Computer Science Undergraduate Handbook (2021-2022) - Academic Misconduct
University of Utah, School of Computing

Academic Misconduct Policy

Any student who receives two failing grade sanctions in School of Computing (SoC) courses due to Academic Misconduct will be subsequently barred from registering for any additional School of Computing courses and will immediately be dropped from their respective degree program.

Rights And Responsibilities

As defined in the University Code of Student Rights and Responsibilities, Academic Misconduct includes, but is not limited to, cheating, misrepresenting one's work, inappropriately collaborating, plagiarism, and fabrication or falsification of information. It also includes facilitating Academic Misconduct by intentionally helping or attempting to help another student to commit an act of Academic Misconduct. A primary example of Academic Misconduct is submitting as one's own, work that is copied from an outside source.

Important Notes and Links:

  1. School of Computing Policy on Academic Misconduct
  2. Policy Acknowledgment Form. Note: students who have applied for Major or Minor Status in the SoC will have already electronically agreed to this form and will not need to hand in a paper version.
  3. A failing grade sanction applies even for students who attempt to withdraw from the course before the sanction is imposed. The "W" grade will be subsequently replaced with an "E".
  4. Even if both failing sanctions occur in the same semester, the misconduct rule comes into effect and a student will be removed from the program.
  5. Any failing grade sanction due to Academic Misconduct can be appealed (see below). If the appeal is successful then the sanction is lifted.

Why The SoC Takes Academic Misconduct So Seriously

The School of Computing is dedicated to the highest levels of honor and achievement. Our graduates go on to positions where their decisions and abilities will affect all of society. Integrity, skill, knowledge, and professionalism are hallmarks of our graduates. This is a reputation that the School vigorously maintains and defends.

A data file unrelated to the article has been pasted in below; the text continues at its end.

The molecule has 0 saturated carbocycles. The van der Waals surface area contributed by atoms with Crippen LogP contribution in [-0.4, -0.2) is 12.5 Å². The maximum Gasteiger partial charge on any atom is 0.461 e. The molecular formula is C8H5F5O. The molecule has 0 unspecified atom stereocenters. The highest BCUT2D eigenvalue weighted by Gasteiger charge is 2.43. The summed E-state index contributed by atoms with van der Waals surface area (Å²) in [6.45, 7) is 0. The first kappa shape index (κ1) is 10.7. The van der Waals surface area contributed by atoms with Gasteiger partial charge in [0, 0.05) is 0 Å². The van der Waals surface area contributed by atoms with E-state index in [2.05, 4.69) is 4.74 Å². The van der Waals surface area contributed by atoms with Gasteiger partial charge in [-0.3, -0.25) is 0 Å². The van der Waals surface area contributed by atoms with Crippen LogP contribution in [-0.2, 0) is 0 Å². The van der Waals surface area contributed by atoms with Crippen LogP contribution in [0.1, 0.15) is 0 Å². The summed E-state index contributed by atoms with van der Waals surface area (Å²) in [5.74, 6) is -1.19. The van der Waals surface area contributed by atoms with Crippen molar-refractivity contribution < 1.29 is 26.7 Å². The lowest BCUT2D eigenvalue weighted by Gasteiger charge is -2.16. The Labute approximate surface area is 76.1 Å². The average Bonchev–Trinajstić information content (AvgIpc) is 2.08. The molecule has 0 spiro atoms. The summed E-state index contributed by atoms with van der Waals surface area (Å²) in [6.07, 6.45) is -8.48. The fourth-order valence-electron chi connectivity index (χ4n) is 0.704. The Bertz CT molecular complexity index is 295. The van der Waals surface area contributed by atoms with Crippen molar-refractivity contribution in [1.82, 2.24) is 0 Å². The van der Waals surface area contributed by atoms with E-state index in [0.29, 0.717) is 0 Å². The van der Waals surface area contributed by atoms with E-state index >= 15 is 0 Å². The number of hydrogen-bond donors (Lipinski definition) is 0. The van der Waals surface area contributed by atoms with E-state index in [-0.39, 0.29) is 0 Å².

Students who cheat (or otherwise break these expectations) not only hurt themselves and their ability to pass the subsequent courses, but also harm their current and future peers by lowering the perceived quality of the degree.

How Can I Prevent Being Falsely Identified As Having Cheated?

It is up to the student to make sure they understand the policies of each individual course when it comes to what is and is not misconduct. Such information should be found in the course syllabus, but students are encouraged to speak directly with the instructor if any question remains. When in doubt, err on the side of asking permission!

The School of Computing uses rigorous plagiarism detection systems. These systems are designed knowing that solutions to standard problems will be similar, and are very accurate when distinguishing between "happenstance" and "collusion". Students who create their solutions through standard methods (i.e., hard work, practice, and learning) will almost never be accused of plagiarism.

For those students who wish an extra level of evidence to support themselves, the following suggestions should be followed:

  1. Do not visit "random" websites in search for answers. When in doubt, ask the course instructor about what sites are allowed.
  2. Regardless of the above, document the source of any outside help. For example, add a list of visited websites to the comments of your solution, and list any students you worked with, consulted, or brainstormed with about the solution. By citing your references you are acknowledging what you have done and what you have used from others.
  3. Use a versioning system (e.g., GIT) and commit your code at regular intervals (e.g., every hour). This will create a "road map" of how your solution was created.